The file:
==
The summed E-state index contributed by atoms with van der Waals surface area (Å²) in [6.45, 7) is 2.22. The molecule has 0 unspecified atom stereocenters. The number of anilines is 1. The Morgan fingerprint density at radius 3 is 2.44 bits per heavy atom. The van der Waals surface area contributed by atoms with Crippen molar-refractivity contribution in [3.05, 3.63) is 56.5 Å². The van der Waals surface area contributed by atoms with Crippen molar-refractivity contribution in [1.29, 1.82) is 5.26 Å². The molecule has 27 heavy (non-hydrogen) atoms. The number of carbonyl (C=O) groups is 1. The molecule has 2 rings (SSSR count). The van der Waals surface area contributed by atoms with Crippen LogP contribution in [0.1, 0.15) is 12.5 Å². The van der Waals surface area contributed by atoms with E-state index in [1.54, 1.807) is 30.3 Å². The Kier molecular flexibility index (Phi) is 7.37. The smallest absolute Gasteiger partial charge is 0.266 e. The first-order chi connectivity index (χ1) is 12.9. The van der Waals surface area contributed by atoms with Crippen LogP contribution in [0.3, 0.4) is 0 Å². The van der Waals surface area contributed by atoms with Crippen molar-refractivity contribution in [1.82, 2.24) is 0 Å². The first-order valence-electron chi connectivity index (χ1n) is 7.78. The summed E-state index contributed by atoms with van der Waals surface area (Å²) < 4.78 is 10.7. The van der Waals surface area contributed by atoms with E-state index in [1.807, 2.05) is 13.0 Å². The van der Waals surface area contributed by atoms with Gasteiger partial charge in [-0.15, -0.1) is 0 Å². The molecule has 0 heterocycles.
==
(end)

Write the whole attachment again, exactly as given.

The summed E-state index contributed by atoms with van der Waals surface area (Å²) in [6.45, 7) is 2.22. The molecule has 0 unspecified atom stereocenters. The number of anilines is 1. The Morgan fingerprint density at radius 3 is 2.44 bits per heavy atom. The van der Waals surface area contributed by atoms with Crippen molar-refractivity contribution in [3.05, 3.63) is 56.5 Å². The van der Waals surface area contributed by atoms with Crippen molar-refractivity contribution in [1.29, 1.82) is 5.26 Å². The molecule has 27 heavy (non-hydrogen) atoms. The number of carbonyl (C=O) groups is 1. The molecule has 2 rings (SSSR count). The van der Waals surface area contributed by atoms with Crippen LogP contribution in [0.1, 0.15) is 12.5 Å². The van der Waals surface area contributed by atoms with E-state index in [1.54, 1.807) is 30.3 Å². The Kier molecular flexibility index (Phi) is 7.37. The smallest absolute Gasteiger partial charge is 0.266 e. The first-order chi connectivity index (χ1) is 12.9. The van der Waals surface area contributed by atoms with Crippen LogP contribution in [0.3, 0.4) is 0 Å². The van der Waals surface area contributed by atoms with Crippen molar-refractivity contribution in [1.82, 2.24) is 0 Å². The first-order valence-electron chi connectivity index (χ1n) is 7.78. The summed E-state index contributed by atoms with van der Waals surface area (Å²) < 4.78 is 10.7. The van der Waals surface area contributed by atoms with E-state index in [1.807, 2.05) is 13.0 Å². The van der Waals surface area contributed by atoms with Gasteiger partial charge in [-0.15, -0.1) is 0 Å². The molecule has 0 heterocycles.